What Footings Are Needed to Support an Electric Sliding Gate?

What Footings Are Needed to Support an Electric Sliding Gate?

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If you’re thinking about installing an electric sliding gate, you might be wondering what size concrete footings you will need to support the gate properly.

Unfortunately, this is not a one size fits all answer, but we do have some tips to help you ensure that you get the right footings for your gate. Here’s what you need to consider.

1. The Size and Weight of the Gate

The first factor that will affect what footings are needed to support an electric sliding gate is what size and weight the gate is. The larger and heavier the gate is, the larger and sturdier the gate posts and gate post footings will need to be.

2. The Size of the Gate Posts

Sliding gates usually have fairly large gate posts, which, depending on the type of gate, size and weight, could be 3 ½” / 76.2mm diameter, 4 ½” / 101.6mm diameter or even 6 ⅝” / 152mm diameter posts. As with fence posts, the minimum recommended diameter for footings for these posts is three times the diameter, but for very heavy gates, you might want to increase that to four times the diameter.

3. The Depth of the Footing

Another big factor in footings for electric sliding gate posts is the depth. Sliding gate post footings are almost always deeper than typical fence post footings and often go down as much as 3 or 4 feet or about 900 to 1200mm or more.

The deeper the footing, the more stable the post is likely to be, and the better it will act to anchor the whole gate system.

4. The Type of Soil

Another huge factor in the type of footing your electric sliding gates need – or any fence post, for that matter – is the type of soil it is being installed on.

Very loose, sandy soil is often a problem for fence and gate installation,  but so is clay soil, particularly in areas where there is a lot of water or where the ground freezes, as these kinds of soil are often expansive.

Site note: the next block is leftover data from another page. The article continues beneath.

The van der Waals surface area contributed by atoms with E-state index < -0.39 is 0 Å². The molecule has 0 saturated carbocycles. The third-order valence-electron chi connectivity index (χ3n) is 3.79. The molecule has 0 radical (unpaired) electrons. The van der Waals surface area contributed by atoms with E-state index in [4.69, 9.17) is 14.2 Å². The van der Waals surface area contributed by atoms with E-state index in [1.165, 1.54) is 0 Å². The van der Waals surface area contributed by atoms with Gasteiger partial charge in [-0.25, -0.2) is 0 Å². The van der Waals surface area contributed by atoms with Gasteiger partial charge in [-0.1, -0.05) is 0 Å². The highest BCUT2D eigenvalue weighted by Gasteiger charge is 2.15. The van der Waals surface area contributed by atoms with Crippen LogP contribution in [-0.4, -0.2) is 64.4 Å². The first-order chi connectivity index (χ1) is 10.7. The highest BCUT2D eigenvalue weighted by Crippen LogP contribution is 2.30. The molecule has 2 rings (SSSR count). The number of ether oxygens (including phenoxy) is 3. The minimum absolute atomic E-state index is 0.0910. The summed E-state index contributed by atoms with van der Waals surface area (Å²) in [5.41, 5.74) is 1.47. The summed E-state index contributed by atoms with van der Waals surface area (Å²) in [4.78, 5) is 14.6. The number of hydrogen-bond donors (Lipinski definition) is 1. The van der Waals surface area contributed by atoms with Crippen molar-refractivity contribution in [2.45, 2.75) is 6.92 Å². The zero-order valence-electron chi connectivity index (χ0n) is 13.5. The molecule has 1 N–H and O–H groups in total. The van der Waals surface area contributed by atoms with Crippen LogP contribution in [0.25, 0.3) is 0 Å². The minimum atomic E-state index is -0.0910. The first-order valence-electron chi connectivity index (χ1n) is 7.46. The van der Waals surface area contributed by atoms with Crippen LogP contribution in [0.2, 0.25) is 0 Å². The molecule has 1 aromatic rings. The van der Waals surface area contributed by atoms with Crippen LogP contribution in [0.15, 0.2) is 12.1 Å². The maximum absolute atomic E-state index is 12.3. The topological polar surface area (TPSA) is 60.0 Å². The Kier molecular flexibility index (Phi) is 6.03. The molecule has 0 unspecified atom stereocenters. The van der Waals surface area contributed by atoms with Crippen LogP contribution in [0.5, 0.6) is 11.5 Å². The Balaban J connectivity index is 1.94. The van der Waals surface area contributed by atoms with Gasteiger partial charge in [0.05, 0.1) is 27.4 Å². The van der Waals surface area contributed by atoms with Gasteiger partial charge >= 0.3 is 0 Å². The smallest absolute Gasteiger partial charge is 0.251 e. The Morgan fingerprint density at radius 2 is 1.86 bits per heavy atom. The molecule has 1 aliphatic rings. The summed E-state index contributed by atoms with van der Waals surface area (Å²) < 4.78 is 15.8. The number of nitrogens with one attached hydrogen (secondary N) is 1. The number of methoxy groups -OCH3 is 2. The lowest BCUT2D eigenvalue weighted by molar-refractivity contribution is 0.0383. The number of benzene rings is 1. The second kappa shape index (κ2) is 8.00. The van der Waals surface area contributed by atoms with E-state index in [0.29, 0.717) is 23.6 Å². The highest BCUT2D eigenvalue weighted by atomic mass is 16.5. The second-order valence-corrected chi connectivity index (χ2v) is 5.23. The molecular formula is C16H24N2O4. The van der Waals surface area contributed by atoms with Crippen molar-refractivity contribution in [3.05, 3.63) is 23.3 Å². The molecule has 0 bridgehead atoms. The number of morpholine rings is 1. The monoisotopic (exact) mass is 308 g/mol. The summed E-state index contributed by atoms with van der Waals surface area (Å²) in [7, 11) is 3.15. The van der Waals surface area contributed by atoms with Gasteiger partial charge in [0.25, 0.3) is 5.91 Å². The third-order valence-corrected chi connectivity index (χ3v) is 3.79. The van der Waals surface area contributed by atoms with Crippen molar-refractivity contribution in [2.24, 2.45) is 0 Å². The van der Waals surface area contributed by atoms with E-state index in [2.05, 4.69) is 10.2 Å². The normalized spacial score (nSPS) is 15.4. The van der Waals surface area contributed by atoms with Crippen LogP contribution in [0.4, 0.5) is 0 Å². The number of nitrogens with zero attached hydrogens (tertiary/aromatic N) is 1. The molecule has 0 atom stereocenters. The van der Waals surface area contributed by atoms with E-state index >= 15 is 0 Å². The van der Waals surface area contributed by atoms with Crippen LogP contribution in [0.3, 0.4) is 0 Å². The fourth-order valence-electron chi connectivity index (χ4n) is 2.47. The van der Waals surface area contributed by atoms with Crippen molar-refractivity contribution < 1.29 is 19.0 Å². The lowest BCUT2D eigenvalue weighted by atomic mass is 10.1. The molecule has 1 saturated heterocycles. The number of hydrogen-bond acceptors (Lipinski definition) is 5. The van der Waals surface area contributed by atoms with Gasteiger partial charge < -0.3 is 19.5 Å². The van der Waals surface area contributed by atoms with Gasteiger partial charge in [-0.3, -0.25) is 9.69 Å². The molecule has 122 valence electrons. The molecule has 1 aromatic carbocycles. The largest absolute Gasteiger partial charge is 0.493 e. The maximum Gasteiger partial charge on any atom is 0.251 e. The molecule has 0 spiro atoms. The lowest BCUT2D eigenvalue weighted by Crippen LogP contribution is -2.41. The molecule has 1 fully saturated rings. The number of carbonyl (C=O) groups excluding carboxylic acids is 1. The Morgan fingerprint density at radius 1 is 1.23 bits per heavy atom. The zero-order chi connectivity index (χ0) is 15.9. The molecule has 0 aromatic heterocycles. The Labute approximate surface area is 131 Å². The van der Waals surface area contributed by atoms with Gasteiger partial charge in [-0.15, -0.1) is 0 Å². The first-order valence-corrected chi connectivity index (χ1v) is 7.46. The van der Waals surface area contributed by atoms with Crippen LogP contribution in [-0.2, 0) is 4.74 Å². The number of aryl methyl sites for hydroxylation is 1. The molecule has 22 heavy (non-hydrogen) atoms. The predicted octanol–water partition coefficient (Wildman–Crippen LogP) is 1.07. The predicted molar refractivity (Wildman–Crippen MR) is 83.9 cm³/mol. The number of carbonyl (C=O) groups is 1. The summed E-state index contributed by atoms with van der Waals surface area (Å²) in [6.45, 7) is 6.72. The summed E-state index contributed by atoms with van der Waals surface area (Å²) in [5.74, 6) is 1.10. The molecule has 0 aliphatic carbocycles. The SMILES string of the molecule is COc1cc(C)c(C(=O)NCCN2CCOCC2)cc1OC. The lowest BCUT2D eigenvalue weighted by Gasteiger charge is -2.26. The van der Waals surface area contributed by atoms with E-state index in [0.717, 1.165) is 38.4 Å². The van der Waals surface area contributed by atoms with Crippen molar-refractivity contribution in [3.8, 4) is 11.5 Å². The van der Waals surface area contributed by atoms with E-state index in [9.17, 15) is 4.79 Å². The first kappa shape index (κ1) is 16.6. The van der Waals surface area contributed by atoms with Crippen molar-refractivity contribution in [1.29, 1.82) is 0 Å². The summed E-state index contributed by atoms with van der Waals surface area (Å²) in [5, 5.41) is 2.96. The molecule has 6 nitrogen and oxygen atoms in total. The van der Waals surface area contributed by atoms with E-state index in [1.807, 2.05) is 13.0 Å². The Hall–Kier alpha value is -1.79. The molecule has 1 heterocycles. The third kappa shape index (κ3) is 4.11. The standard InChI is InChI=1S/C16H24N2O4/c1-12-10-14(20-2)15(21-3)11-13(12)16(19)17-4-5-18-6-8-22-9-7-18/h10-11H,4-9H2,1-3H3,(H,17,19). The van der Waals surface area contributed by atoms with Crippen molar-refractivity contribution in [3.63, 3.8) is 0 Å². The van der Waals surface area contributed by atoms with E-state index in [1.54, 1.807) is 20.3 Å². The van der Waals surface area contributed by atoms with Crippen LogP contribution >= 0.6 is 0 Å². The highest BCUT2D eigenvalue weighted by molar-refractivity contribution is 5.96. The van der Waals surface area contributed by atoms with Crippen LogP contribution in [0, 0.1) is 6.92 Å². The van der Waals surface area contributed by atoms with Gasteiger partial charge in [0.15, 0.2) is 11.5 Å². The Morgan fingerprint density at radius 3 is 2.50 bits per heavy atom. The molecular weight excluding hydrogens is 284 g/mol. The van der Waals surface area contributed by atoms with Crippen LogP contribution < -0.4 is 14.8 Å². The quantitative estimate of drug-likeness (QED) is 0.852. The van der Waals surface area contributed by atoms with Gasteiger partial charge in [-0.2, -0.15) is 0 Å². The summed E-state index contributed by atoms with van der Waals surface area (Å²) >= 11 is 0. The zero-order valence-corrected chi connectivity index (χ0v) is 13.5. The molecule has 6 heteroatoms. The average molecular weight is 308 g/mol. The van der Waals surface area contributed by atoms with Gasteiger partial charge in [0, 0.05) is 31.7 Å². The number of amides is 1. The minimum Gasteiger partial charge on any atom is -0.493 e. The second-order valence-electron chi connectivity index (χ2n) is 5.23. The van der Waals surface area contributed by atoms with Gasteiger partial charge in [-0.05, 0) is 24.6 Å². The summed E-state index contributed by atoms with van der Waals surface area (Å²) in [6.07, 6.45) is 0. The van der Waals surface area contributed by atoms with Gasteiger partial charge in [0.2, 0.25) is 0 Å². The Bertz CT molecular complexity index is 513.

In less-than-ideal soil conditions, it may be necessary to adjust the size of electric sliding gate footings to compensate.

5. If the Footings Will Be Reinforced

Fence and gate post concrete footings usually aren’t reinforced – they are simply cast in place as is.

However, if you are installing a very heavy electric sliding gate, or you want to be extra sure your footings are up for anything, you might want to consider adding a rebar cage to the footing.

concrete, as you probably know, has a very high compressive strength but very little tensile strength. This means that the forces working on the posts for a very large, very heavy sliding gate could damage or crack the footings over time. A rebar cage in the footing helps to prevent that from happening.

6. The concrete Strength

Typical concrete for fence posts is often as low as 10 or 15Mpa, which is usually more than enough to keep fence posts firmly in place. However, again, if you are installing a very heavy, very large electric sliding gate, you may need to increase this to 20Mpa, 30Mpa or even more.

How to Get Help Designing Concrete Footings for Your Electric Sliding Gate

If you’re not sure what type of concrete footings your electric sliding gate should be, the first place you should start looking for information is the manufacturer of the gate.

Usually, sliding gate manufacturers will have recommendations for gate post footings for typical sites. This means that all conditions are ideal, and there is nothing strange about the soil or site.

If there is something different about the location you will be installing your gate, it may be worth asking an engineer to design the concrete footings for your electric sliding gate posts. Very often, on high-security fence projects that do have very large and complex electric sliding gates, the project team will already have the engineering done, and you simply have to follow their specifications.

Getting the gate post footings for an electric sliding gate right is very important to ensure that the gate is safe to use and that it will have a long and trouble-free service life.

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